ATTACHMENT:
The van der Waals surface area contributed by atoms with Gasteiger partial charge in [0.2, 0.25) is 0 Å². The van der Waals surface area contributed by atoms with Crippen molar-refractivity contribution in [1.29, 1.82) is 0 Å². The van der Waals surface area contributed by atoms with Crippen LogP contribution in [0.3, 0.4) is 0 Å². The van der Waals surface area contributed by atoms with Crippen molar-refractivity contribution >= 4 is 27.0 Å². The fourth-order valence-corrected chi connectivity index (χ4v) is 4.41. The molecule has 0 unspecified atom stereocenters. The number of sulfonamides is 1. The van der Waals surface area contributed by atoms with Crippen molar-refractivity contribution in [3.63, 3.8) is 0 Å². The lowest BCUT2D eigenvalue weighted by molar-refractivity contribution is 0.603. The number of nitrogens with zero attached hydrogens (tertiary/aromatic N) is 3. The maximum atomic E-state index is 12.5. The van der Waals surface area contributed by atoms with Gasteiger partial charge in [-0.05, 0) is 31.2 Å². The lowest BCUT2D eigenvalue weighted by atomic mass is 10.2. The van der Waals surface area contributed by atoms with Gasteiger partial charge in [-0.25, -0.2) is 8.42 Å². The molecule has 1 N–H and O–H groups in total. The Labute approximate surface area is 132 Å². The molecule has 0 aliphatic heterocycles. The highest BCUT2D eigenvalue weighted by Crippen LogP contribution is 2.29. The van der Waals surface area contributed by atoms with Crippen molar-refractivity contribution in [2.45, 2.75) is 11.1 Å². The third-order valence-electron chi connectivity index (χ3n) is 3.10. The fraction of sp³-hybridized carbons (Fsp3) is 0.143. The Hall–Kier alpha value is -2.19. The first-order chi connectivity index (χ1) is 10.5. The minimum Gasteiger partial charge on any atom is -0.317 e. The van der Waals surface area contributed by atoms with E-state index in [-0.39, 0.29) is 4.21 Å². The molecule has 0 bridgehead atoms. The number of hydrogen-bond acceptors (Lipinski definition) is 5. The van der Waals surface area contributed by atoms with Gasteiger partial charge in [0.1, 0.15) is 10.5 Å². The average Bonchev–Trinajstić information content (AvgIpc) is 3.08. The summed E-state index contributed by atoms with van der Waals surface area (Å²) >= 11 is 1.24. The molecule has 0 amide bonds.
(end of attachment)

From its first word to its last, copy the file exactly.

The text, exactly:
The van der Waals surface area contributed by atoms with Gasteiger partial charge in [0.2, 0.25) is 0 Å². The van der Waals surface area contributed by atoms with Crippen molar-refractivity contribution in [1.29, 1.82) is 0 Å². The van der Waals surface area contributed by atoms with Crippen LogP contribution in [0.3, 0.4) is 0 Å². The van der Waals surface area contributed by atoms with Crippen molar-refractivity contribution >= 4 is 27.0 Å². The fourth-order valence-corrected chi connectivity index (χ4v) is 4.41. The molecule has 0 unspecified atom stereocenters. The number of sulfonamides is 1. The van der Waals surface area contributed by atoms with Crippen molar-refractivity contribution in [3.63, 3.8) is 0 Å². The lowest BCUT2D eigenvalue weighted by molar-refractivity contribution is 0.603. The number of nitrogens with zero attached hydrogens (tertiary/aromatic N) is 3. The maximum atomic E-state index is 12.5. The van der Waals surface area contributed by atoms with Gasteiger partial charge in [-0.05, 0) is 31.2 Å². The lowest BCUT2D eigenvalue weighted by atomic mass is 10.2. The van der Waals surface area contributed by atoms with Gasteiger partial charge in [-0.25, -0.2) is 8.42 Å². The molecule has 1 N–H and O–H groups in total. The Labute approximate surface area is 132 Å². The molecule has 0 aliphatic heterocycles. The highest BCUT2D eigenvalue weighted by Crippen LogP contribution is 2.29. The van der Waals surface area contributed by atoms with Crippen molar-refractivity contribution in [2.45, 2.75) is 11.1 Å². The third-order valence-electron chi connectivity index (χ3n) is 3.10. The fraction of sp³-hybridized carbons (Fsp3) is 0.143. The Hall–Kier alpha value is -2.19. The first-order chi connectivity index (χ1) is 10.5. The minimum Gasteiger partial charge on any atom is -0.317 e. The van der Waals surface area contributed by atoms with E-state index in [-0.39, 0.29) is 4.21 Å². The molecule has 0 bridgehead atoms. The number of hydrogen-bond acceptors (Lipinski definition) is 5. The van der Waals surface area contributed by atoms with Gasteiger partial charge in [0.1, 0.15) is 10.5 Å². The average Bonchev–Trinajstić information content (AvgIpc) is 3.08. The summed E-state index contributed by atoms with van der Waals surface area (Å²) >= 11 is 1.24. The molecule has 0 amide bonds.